In spite of my sincere effort to look at every movie in this series on its own merits and without a sense of nostalgia or eagerness to forgive, I fully believe in the idea of the "at that time" movie. We all have them – you know, those flicks we saw when we were ten or 12 or some other impressionable age that we still love, but we realize probably aren't that good now that we're grown up.
This seems especially true for folks who grew up in the 1980s, when cable television broadcast five or ten movies hundreds upon hundreds of times, immortalizing them in consciousnesses despite the fact that they mostly sucked (I'm looking in your direction, Modern Problems). Of course, the rise of VHS rentals also had much to do with these films' ubiquitousness, but there was an unusual (and I'd argue, unprecedented) connection viewers had with movies during the 1980s that unfortunately produced a wealth of box office successes that, in retrospect, kind of stunk.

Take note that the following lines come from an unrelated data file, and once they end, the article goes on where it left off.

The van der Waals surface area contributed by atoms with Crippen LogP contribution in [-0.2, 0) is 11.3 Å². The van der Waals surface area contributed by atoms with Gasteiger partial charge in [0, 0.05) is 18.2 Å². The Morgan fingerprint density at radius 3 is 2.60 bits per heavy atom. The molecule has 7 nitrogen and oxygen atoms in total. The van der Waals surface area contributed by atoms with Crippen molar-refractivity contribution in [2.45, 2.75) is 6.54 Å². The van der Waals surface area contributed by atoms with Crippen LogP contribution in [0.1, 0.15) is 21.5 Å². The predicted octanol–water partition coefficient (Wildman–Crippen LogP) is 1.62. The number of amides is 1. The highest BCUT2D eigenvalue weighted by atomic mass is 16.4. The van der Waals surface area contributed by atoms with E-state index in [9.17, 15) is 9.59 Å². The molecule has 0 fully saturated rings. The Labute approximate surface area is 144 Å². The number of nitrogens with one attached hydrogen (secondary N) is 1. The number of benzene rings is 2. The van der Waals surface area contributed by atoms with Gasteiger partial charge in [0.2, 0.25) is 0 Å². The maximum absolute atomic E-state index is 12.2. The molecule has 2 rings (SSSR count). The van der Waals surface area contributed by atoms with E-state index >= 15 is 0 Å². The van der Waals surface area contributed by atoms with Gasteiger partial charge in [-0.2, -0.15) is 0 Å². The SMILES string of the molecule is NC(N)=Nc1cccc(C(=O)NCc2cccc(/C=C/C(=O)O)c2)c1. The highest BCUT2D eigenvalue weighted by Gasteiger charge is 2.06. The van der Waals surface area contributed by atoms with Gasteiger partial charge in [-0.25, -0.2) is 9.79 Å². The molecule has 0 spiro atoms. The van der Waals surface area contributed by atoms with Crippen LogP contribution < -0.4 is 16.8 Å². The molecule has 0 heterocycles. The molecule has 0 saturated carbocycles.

All of which brings me to Gremlins. Joe Dante, like many prominent '70s and '80s filmmakers, emerged from the remarkable stable of directors producer Roger Corman discovered, and quickly established himself as a passionate and successful purveyor of gussied-up genre fare. After writing Rock & Roll High School and directing The Howling (among other projects), Steven Spielberg enlisted him to bring Chris Columbus' script for Gremlins to life. It became a notable box office hit upon release in 1984, and inspired a follow-up in 1990. But is it still any good?